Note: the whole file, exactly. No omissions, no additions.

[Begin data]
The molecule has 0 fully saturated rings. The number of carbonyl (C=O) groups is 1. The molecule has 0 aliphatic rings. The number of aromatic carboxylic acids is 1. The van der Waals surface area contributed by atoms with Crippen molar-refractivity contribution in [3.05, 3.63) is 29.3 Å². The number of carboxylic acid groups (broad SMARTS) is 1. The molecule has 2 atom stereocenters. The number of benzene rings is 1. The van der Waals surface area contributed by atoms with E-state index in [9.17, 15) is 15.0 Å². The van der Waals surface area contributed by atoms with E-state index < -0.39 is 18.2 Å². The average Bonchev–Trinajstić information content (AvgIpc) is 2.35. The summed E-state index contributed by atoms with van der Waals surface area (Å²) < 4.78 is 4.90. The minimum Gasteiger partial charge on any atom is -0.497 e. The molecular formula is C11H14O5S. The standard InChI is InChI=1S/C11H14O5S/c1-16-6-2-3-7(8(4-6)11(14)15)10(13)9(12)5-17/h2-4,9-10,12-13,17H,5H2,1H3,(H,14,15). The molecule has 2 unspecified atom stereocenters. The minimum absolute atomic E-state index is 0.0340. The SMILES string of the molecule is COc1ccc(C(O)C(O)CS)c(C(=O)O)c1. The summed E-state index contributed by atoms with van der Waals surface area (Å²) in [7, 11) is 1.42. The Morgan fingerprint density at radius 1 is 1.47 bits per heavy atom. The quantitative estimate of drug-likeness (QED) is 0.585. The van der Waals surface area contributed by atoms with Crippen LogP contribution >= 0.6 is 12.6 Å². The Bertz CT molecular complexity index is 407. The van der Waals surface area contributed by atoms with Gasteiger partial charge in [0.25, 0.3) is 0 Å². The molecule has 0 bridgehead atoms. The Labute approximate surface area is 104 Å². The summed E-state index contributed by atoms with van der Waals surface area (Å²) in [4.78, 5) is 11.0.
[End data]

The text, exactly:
The molecule has 0 fully saturated rings. The number of carbonyl (C=O) groups is 1. The molecule has 0 aliphatic rings. The number of aromatic carboxylic acids is 1. The van der Waals surface area contributed by atoms with Crippen molar-refractivity contribution in [3.05, 3.63) is 29.3 Å². The number of carboxylic acid groups (broad SMARTS) is 1. The molecule has 2 atom stereocenters. The number of benzene rings is 1. The van der Waals surface area contributed by atoms with E-state index in [9.17, 15) is 15.0 Å². The van der Waals surface area contributed by atoms with E-state index < -0.39 is 18.2 Å². The average Bonchev–Trinajstić information content (AvgIpc) is 2.35. The summed E-state index contributed by atoms with van der Waals surface area (Å²) < 4.78 is 4.90. The minimum Gasteiger partial charge on any atom is -0.497 e. The molecular formula is C11H14O5S. The standard InChI is InChI=1S/C11H14O5S/c1-16-6-2-3-7(8(4-6)11(14)15)10(13)9(12)5-17/h2-4,9-10,12-13,17H,5H2,1H3,(H,14,15). The molecule has 2 unspecified atom stereocenters. The minimum absolute atomic E-state index is 0.0340. The SMILES string of the molecule is COc1ccc(C(O)C(O)CS)c(C(=O)O)c1. The summed E-state index contributed by atoms with van der Waals surface area (Å²) in [7, 11) is 1.42. The Morgan fingerprint density at radius 1 is 1.47 bits per heavy atom. The quantitative estimate of drug-likeness (QED) is 0.585. The van der Waals surface area contributed by atoms with Crippen LogP contribution >= 0.6 is 12.6 Å². The Bertz CT molecular complexity index is 407. The van der Waals surface area contributed by atoms with Gasteiger partial charge in [0.25, 0.3) is 0 Å². The molecule has 0 bridgehead atoms. The Labute approximate surface area is 104 Å². The summed E-state index contributed by atoms with van der Waals surface area (Å²) in [4.78, 5) is 11.0.